Child custody and visitation decisions in domestic violence cases can be complex and require careful consideration of the safety and well-being of the child. Courts will prioritize the safety of the child and may consider factors such as the severity and frequency of the abuse, the risk of future harm, and the ability of the abuser to provide a safe and stable environment for the child. In some cases, supervised visitation or no-contact orders may be necessary to protect the child from harm.


If I have sole custody do I have to allow visitation?

Having sole legal custody of a child does not necessarily mean that you can prevent the other parent from having visitation with the child. In most cases, the non-custodial parent still has the right to reasonable visitation, unless there are compelling reasons to restrict or deny visitation, such as a history of abuse or neglect. Ultimately, the specific visitation arrangements will depend on the individual circumstances of the case.

How to get full custody of a child without going to court?

Getting full custody of a child without going to court is generally not possible unless the other parent voluntarily agrees to relinquish their parental rights. In cases where both parents agree to the custody arrangement, it may be possible to create a parenting plan and submit it to the court for approval without a formal custody hearing.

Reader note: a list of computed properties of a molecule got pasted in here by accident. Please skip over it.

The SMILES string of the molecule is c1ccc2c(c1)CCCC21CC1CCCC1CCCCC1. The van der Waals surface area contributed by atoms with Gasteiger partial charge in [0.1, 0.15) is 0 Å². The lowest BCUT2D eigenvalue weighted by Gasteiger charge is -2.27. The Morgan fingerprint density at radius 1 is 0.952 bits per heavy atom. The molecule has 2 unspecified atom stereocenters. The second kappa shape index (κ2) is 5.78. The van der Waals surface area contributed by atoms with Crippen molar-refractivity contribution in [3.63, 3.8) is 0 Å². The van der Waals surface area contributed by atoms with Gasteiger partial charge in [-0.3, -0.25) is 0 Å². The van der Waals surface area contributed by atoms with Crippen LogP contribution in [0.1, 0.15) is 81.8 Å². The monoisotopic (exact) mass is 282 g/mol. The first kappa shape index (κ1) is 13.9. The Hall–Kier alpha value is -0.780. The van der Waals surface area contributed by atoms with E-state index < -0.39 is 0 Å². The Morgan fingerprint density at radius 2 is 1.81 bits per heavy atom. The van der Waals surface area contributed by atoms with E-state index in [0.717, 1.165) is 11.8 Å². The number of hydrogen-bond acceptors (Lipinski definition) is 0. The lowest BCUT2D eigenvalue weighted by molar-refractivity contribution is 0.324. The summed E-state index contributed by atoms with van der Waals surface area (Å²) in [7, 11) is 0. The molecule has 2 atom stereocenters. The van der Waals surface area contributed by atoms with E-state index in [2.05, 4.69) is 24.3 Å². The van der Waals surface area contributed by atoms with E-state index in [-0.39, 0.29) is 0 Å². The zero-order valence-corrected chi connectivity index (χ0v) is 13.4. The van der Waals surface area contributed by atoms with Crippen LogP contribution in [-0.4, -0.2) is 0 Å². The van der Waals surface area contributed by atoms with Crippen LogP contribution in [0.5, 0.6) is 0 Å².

Dont forget, there may be instances when a spouse decides to use sneaky tricks to gain child custody at the detriment of the other partner who may be better suited to take care of the well being of the child.

What happens when more than one state is involved in a child custody case?

When more than one state is involved in a child custody case, the Uniform Child Custody Jurisdiction and Enforcement Act (UCCJEA) is typically used to determine which state has jurisdiction over the case. The UCCJEA is a law that provides guidelines for determining which state’s court has the authority to make decisions regarding the custody of a child.

The law establishes a “home state” jurisdiction, which means that the state where the child has lived for the past six months is typically the state with jurisdiction over the case. However, there are exceptions to this rule, such as in cases where there is a history of domestic violence or the child has been removed from their home state due to an emergency.

Once jurisdiction has been established, the court in that state will make custody decisions based on the best interests of the child.


Understanding the factors that courts consider when making custody decisions, as well as these options outlines here for resolving custody disputes, can help parents protect the best interests of their children and ensure that they have a stable and loving home environment.

Deborah Kelly

Deborah Kelly

As a proud single mom who has seen it all, I encourage others by sharing my experiences & curating content on divorce, adoption, child & spousal support. My passion also includes spending quality time with my kids and giving back to my community.